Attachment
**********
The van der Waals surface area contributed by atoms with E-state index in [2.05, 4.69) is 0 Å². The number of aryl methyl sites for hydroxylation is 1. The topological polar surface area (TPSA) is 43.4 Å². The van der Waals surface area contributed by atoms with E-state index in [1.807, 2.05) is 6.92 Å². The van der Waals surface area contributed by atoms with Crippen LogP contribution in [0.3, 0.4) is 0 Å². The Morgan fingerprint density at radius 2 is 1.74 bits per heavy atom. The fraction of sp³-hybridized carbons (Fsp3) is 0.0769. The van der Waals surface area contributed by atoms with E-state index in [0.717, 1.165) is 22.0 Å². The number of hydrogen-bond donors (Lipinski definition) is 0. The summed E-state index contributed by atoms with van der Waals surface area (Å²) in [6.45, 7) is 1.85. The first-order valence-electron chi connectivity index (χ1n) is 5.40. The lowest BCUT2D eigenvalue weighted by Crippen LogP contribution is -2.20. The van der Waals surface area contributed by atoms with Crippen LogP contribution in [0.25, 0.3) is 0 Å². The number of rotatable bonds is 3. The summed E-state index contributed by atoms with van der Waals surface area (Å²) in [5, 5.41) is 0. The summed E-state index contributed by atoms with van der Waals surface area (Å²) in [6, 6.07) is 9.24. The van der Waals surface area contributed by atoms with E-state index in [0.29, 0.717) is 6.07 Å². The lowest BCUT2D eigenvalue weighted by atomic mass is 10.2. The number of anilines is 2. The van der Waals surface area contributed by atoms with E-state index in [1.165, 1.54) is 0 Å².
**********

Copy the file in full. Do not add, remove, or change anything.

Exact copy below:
The van der Waals surface area contributed by atoms with E-state index in [2.05, 4.69) is 0 Å². The number of aryl methyl sites for hydroxylation is 1. The topological polar surface area (TPSA) is 43.4 Å². The van der Waals surface area contributed by atoms with E-state index in [1.807, 2.05) is 6.92 Å². The van der Waals surface area contributed by atoms with Crippen LogP contribution in [0.3, 0.4) is 0 Å². The Morgan fingerprint density at radius 2 is 1.74 bits per heavy atom. The fraction of sp³-hybridized carbons (Fsp3) is 0.0769. The van der Waals surface area contributed by atoms with E-state index in [0.717, 1.165) is 22.0 Å². The number of hydrogen-bond donors (Lipinski definition) is 0. The summed E-state index contributed by atoms with van der Waals surface area (Å²) in [6.45, 7) is 1.85. The first-order valence-electron chi connectivity index (χ1n) is 5.40. The lowest BCUT2D eigenvalue weighted by Crippen LogP contribution is -2.20. The van der Waals surface area contributed by atoms with Crippen LogP contribution in [0.25, 0.3) is 0 Å². The number of rotatable bonds is 3. The summed E-state index contributed by atoms with van der Waals surface area (Å²) in [5, 5.41) is 0. The summed E-state index contributed by atoms with van der Waals surface area (Å²) in [6, 6.07) is 9.24. The van der Waals surface area contributed by atoms with E-state index in [0.29, 0.717) is 6.07 Å². The lowest BCUT2D eigenvalue weighted by atomic mass is 10.2. The number of anilines is 2. The van der Waals surface area contributed by atoms with E-state index in [1.165, 1.54) is 0 Å².